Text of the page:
Video: Video: 360° video recording directly from the body of the S-10M2D system in action (to rotate the camera in the desired direction, use the arrows in the upper left corner of the screen or press and hold the left mouse button and then move the mouse in the desired direction. Use the "+" and "-" keys to zoom in/out) | YouTube
And what is the firing range of the system like? The system uses 9M37 air defence missiles with an infra-red guidance system and a solid propellant engine, which reach a maximum speed of Mach 2 and are able to hit a target flying at up to Mach 1.25. The missile is equipped with a highly explosive warhead weighing 6 kg with a fragmented core. The firing range is 5000 m, altitude range is 3500 m. The system can manage to carry four missiles at once, which can be aimed at different targets. The three-member crew is able to operate with a range of 500 km, at a speed of over 60 km/h, including wading, or floating at a speed of 6 km/h.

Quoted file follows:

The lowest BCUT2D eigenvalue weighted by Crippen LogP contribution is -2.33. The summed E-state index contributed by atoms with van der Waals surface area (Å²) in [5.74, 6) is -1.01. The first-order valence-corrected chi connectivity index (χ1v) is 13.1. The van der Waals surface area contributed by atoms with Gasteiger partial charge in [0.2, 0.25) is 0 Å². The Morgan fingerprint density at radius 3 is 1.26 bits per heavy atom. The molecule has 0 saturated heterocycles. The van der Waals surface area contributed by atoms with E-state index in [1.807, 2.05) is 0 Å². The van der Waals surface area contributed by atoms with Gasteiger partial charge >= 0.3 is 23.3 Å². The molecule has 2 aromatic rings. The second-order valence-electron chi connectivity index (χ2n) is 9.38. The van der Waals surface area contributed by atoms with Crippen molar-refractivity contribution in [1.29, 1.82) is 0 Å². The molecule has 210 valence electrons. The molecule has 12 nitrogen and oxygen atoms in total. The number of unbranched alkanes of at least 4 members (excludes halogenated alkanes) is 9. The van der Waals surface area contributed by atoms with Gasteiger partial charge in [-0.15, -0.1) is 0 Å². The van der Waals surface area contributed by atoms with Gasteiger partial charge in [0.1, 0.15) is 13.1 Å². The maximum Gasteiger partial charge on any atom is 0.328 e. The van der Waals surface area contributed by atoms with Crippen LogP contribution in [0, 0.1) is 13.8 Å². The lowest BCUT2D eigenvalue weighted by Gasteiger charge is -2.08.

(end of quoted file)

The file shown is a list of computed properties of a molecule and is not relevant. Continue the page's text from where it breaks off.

The RBS 70 NG (New Generation) system, which in its new configuration is the notional successor to Strela, has a number of advantages over the older version of RBS 70 (which is a possible successor to Strela-2 systems). The RBS 70 NG system is smaller, lighter and more compact. The preparation for tactical use takes less time, only about half a minute. The RBS 70 NG also includes a built-in thermal imaging module for night operation and difficult lighting conditions ‒ use at night does not require any additional devices as it did with the RBS 70. RBS 70 NG uses laser-guided missiles Mk1, Mk2 and Bolide. The Mk1 and Mk2 missiles have a firing range of 5-6 km, an altitude range of 3-4 km and reach an average speed of 1.6 Mach. Newer Bolide missiles, which are based on the Mk2, have a range of up to 9 km and an altitude range of 5 km. The maximum speed of the missile is 2 Mach. The Bolide missiles also have a new fragmenting warhead, thanks to which it can hit more types of targets, such as cruise missiles. The system is highly mobile, transported on Tatra vehicles. Three people are required to operate it, as is the case with Strela. The ACR counts on a total of 16 pieces of RNS 70 and 16 pieces of RBS 70 NG.